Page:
Breathing practices, yoga, meditation, psychological therapy, physical exercises, walking by the sea and in the park, and creating art, sometimes traveling help me a lot to be in a normal state.
BW: I assume your art has changed as a result of the stressful environment: in what ways would you say it has or hasn’t changed?
ZP: The turbulence of war has left an indelible mark on both my personality and my artistic expression. Living and working amidst the trials and tribulations of Ukraine, my experience has seeped into the very fabric of my work.
The themes of identity and self-discovery that once dominated my artistic pursuits have evolved to encompass the profound effects of war and its transformative power. Through my art, I strive to reflect the resilience and strength of the individual that emerges from adversity.
Each of my artworks is a reflection of my own journey of self-development and discovery. I am constantly experimenting with different techniques, materials and forms of expression to bring a new dimension and experience to my art.
BW: Your series Full of Bugs is about the “mistakes, personal oddities that often make a person beautiful and unusual.” What do you see as the “mistakes” in your art that make it singular, and have you always been accepting of those elements?
ZP: Oh, quite a difficult question to talk about my mistakes. I would rather hear about them from art critics or curators or art lovers, so that I can turn them into my strength.
Well, what I notice about myself and my art is probably that I mint new collections before I sell out, but in this I see growth, I do not stay and wait, I create new, mint new, write my own story and collectors can come and choose what they like.
Also you will not see exactly the same style in all my pieces, this is because, as I said before, I am always changing, I love to develop myself and my style, I always know that there is a place where you can grow in art. For example, I am learning photography now and plan to incorporate it into my art practice. I also like sculpture so much, maybe one day I will try it too.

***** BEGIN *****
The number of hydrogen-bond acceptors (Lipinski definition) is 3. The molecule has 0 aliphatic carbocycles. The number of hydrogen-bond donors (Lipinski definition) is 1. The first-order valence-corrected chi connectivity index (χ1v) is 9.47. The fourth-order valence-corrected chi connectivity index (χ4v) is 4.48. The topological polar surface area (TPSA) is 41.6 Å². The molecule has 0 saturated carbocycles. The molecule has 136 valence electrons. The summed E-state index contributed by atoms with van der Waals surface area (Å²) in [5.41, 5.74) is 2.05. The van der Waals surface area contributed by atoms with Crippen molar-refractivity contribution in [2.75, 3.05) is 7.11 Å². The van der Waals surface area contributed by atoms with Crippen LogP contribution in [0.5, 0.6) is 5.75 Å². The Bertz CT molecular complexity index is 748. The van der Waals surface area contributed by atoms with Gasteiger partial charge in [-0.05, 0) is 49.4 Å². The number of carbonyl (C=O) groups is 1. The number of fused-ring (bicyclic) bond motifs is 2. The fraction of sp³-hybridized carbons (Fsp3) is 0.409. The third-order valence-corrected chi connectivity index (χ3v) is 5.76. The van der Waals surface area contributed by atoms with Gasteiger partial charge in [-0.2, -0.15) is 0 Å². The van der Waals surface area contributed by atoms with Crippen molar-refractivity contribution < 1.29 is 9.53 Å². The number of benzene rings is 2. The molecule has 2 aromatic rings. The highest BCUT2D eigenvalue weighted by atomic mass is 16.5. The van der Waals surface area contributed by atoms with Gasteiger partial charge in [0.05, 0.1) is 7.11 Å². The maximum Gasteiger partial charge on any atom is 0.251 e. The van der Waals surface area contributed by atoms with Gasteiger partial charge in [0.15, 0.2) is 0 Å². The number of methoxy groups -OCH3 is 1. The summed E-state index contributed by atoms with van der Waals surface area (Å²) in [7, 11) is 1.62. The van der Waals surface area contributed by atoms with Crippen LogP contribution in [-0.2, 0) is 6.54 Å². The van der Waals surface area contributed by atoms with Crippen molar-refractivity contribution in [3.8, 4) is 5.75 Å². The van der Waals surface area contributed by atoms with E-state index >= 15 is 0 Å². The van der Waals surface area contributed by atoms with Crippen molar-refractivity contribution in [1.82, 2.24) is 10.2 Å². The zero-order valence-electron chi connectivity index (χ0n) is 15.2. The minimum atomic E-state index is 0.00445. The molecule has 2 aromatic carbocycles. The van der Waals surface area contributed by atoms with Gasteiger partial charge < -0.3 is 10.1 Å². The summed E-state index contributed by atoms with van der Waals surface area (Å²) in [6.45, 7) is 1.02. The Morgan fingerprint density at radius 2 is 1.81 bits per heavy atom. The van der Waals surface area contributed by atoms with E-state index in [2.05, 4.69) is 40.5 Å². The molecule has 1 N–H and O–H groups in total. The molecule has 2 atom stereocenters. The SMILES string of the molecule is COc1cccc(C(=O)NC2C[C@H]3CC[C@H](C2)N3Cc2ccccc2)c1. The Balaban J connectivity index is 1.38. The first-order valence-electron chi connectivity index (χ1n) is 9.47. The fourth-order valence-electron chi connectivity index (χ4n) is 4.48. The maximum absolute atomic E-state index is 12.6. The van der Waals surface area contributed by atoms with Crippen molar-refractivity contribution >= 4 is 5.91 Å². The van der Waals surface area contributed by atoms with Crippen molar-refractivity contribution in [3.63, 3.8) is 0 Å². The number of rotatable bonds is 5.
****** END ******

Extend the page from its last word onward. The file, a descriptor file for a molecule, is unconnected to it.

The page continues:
BW: You said in another interview that art was a hobby for a long time until it wasn’t — it won out over your career in the yachting/travel industry. Can you tell me about the resistance you felt to that decision before you finally gave in? What was it that finally tipped the scales?
ZP: As a child, I graduated from the Children’s School of Arts and always dreamed of becoming an artist. But my parents didn’t think that being an artist was a good profession and didn’t allow me to study at an art university, so I had to graduate from the Faculty of Land Management and Cadastre.
After working in tourism and yachting, I liked it at first, but I realized that it was not my thing. I got tired too quickly and soon lost all interest. Parallel art was my hobby, I finished different courses, and went to art classes.
At that time I was very lost, I didn’t understand where I was going, what I was doing and why, I was completely out of touch with myself. Somewhere in 2018–2019, I became interested in graphic design — it was the beginning of my journey to myself, to my true desires, to the profession of an artist. I started doing graphic design, branding, motion design, working in this field also helped me a lot in my creative path: creating digital works, animation elements that I sometimes use in my works, it’s also creating websites and layout of various documents, it also helped me with my finances, because at first my art was poorly monetised and I combined art and design.
In November 2021, thanks to all my collectors and the NFT community, I was able to become a full-time artist.
BW: You also make art in traditional media — can you share any of that art? Do the subject matter and approach differ from your digital art?
ZP: Before NFTs, the only physical art I created were oil and acrylic paintings. My last painting was done in February 2022, just before the war started. My early work is definitely different from my digital work, visually and conceptually, but there are common themes in the later paintings.
Mostly my paintings are figurative, portraits, less often abstract and animalistic. For example, my painting Uniqueness has a similar topic with the collection Full of Bugs. The painting depicts a portrait of a person with his head covered in bugs — this painting, like the entire digital collection, is about the uniqueness and complexity of human experience. My artwork Uniqueness was exhibited and sold at the Budapest Art Market in 2021.
Some of my paintings can also be purchased on OpenSea.
Today, after such a long break, I am thinking of starting to start painting again and have already bought new canvas. I am nervous and excited at the same time and hope you can see my new paintings soon.